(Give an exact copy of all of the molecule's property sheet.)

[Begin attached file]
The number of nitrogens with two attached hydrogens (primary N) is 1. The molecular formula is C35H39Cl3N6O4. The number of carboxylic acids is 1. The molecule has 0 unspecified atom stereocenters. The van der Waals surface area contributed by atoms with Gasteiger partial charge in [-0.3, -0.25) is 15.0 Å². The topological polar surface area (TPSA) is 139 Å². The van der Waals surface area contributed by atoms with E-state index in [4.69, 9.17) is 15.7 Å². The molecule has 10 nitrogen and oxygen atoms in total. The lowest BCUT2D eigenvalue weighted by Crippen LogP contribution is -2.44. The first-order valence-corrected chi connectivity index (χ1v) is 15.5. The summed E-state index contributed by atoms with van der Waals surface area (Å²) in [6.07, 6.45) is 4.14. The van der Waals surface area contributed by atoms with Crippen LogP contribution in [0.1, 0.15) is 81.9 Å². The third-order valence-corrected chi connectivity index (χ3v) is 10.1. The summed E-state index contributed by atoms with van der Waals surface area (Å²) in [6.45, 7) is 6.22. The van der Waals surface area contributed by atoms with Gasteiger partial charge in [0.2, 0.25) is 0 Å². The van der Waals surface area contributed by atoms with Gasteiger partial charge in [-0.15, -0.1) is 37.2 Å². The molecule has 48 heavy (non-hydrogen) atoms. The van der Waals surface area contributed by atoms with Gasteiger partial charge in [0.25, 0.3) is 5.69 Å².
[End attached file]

The number of nitrogens with two attached hydrogens (primary N) is 1. The molecular formula is C35H39Cl3N6O4. The number of carboxylic acids is 1. The molecule has 0 unspecified atom stereocenters. The van der Waals surface area contributed by atoms with Gasteiger partial charge in [-0.3, -0.25) is 15.0 Å². The topological polar surface area (TPSA) is 139 Å². The van der Waals surface area contributed by atoms with E-state index in [4.69, 9.17) is 15.7 Å². The molecule has 10 nitrogen and oxygen atoms in total. The lowest BCUT2D eigenvalue weighted by Crippen LogP contribution is -2.44. The first-order valence-corrected chi connectivity index (χ1v) is 15.5. The summed E-state index contributed by atoms with van der Waals surface area (Å²) in [6.07, 6.45) is 4.14. The van der Waals surface area contributed by atoms with Crippen LogP contribution in [0.1, 0.15) is 81.9 Å². The third-order valence-corrected chi connectivity index (χ3v) is 10.1. The summed E-state index contributed by atoms with van der Waals surface area (Å²) in [6.45, 7) is 6.22. The van der Waals surface area contributed by atoms with Gasteiger partial charge in [0.2, 0.25) is 0 Å². The van der Waals surface area contributed by atoms with Gasteiger partial charge in [-0.15, -0.1) is 37.2 Å². The molecule has 48 heavy (non-hydrogen) atoms. The van der Waals surface area contributed by atoms with Gasteiger partial charge in [0.25, 0.3) is 5.69 Å².